That Hilton, a gay Cuban man and supposed activist for gay rights and minorities is questioning any deviation from a hetero-normative sexuality or from standardized notions of beauty is sad to say the least. Yes, these girls are 'role models', whatever that means any more. However, their first and foremost duty is to be true to themselves, not some cliche of a virginal Disney starlet. Miley's previous claim of abstinence can probably be refuted after the revelation came that she was living with her boyfriend, Liam Hensworth, but she should be allowed to change her mind, and to make mistakes. I would rather, for instance, that Taylor Momsen go out with no knickers on than to make another statement about her disinterest in Haiti (sample quote: “Um, right now I’m trying to just finish my record and getting through the last season of Gossip Girl for right now. So not so much thinking about that.” Yes, that was an ignorant and obnoxious thing that came out of her mouth, and maybe she should be getting called out on that rather than the length of her hemlines.

Even if these girls are rebelling against the Hollywood norm by pre-packaged, media-manipulated's a start, at least.

Friday, 30 April 2010

Taylor Swift, the serial white dress wearer

So, we have Miley with her peace-sign making and some kind of ripped denim, Taylor Momsen with raccoon eyes and visible garters, Avril Lavigne and her faux-emo chains and wristbands

A while ago I noticed that Taylor Swift had another 'thing', a sign visible to all in the way of the white dress. The message? I am virginal. I am a girl. I am a good girl. I am America's sweetheart, the daughter you never had, and I would never have pre-marital sex and raise the child on YOUR tax money. She even references it in her song 'Love Story', the lyric being, "I talked to your dad/now go pick out a white dress/It's a love story/ Baby just say yes" Inneresting.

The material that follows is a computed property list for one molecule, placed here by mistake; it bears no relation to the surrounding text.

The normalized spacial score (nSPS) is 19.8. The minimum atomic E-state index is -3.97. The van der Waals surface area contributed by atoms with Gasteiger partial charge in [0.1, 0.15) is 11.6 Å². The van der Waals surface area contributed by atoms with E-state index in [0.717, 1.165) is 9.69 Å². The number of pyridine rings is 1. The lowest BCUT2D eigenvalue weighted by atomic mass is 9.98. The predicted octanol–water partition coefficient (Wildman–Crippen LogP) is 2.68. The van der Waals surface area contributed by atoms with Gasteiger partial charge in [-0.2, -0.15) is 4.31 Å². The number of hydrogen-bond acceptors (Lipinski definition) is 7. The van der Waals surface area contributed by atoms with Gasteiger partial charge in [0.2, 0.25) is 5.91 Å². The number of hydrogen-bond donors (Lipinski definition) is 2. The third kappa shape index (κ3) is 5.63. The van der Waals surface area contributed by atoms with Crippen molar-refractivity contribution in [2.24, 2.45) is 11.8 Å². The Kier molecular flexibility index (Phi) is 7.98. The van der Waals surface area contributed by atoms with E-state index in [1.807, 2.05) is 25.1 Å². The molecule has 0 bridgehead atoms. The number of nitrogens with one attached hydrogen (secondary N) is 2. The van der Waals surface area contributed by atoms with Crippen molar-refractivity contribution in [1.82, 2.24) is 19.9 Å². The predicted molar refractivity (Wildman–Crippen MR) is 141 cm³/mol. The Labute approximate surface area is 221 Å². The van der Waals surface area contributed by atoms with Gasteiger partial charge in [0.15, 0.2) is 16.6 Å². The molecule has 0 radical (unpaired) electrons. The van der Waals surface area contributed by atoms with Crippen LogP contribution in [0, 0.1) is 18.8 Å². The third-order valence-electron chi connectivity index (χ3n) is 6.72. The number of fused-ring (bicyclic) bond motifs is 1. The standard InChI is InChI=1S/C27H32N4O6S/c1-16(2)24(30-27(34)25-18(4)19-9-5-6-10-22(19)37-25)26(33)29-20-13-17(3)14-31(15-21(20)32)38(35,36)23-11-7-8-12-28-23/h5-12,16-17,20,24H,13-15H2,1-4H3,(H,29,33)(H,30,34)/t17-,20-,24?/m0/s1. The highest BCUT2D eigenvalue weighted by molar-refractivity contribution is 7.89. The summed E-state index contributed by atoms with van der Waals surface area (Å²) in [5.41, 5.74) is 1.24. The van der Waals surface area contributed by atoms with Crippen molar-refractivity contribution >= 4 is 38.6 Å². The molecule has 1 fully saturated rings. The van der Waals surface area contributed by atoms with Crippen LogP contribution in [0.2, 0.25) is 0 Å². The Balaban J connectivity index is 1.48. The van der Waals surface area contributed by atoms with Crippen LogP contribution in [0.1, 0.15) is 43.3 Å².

Being the investigative sleuth that I am, I decided to do some trawling through the interweb and try and find every image I could of Taylor and her white dress.

This is from a very basic google images search (accreditations below) I know the comments have been a little dysfunctional lately (dam blogspot), but add your own if you can. I wonder if she's trying to tell us anything?

Monday, 12 April 2010

Rider of the Week: Tony McCoy

Name: Tony McCoy/ A.P. McCoy
Age: 36 (b. 1974)
Location: Cheltenham
Origins: Northern Ireland
Height: 5" 10
Ride Weight: 10st
Owner: J.P. McManus
Trainer: Jonjo O'Neill

Notable Wins:
  • Champion Chase: Edredon Bleu 2000
  • Champion Hurdle: Make A Stand 1997, Brave Inca, 2006, Binocular 2010
  • Cheltenham Gold Cup: Mr. Mulligan, 1997
  • King George: Best Mate 2002
  • Irish Grand National: Butler's Cabin, 2007
  • William Hill Trophy: Wichita Lineman, 2009
  • Ryanair Chase : Albertas Run, 2010
  • Midlands Grand National : Synchronised, 2010
  • Bet 365 Gold Cup : Hennessy, 2009
  • Tingle Creek Chase : Master Minded, 2008
  • Melling Chase : Viking Flagship, 1996, Albertus Run, 2010
  • Grand National : Don't Push It, 2010

Dressage Profile of the Day: Alexandra Duncan

This is the beginning of my 'rider of the week' profile, starting with dressage rider Alexandra Duncan.

Name: Alexandra Duncan
Age: 20
Nationality: Canadian
Origins: West Vancouver B.C.
Trainers: Swedish Olympic rider Jan Brink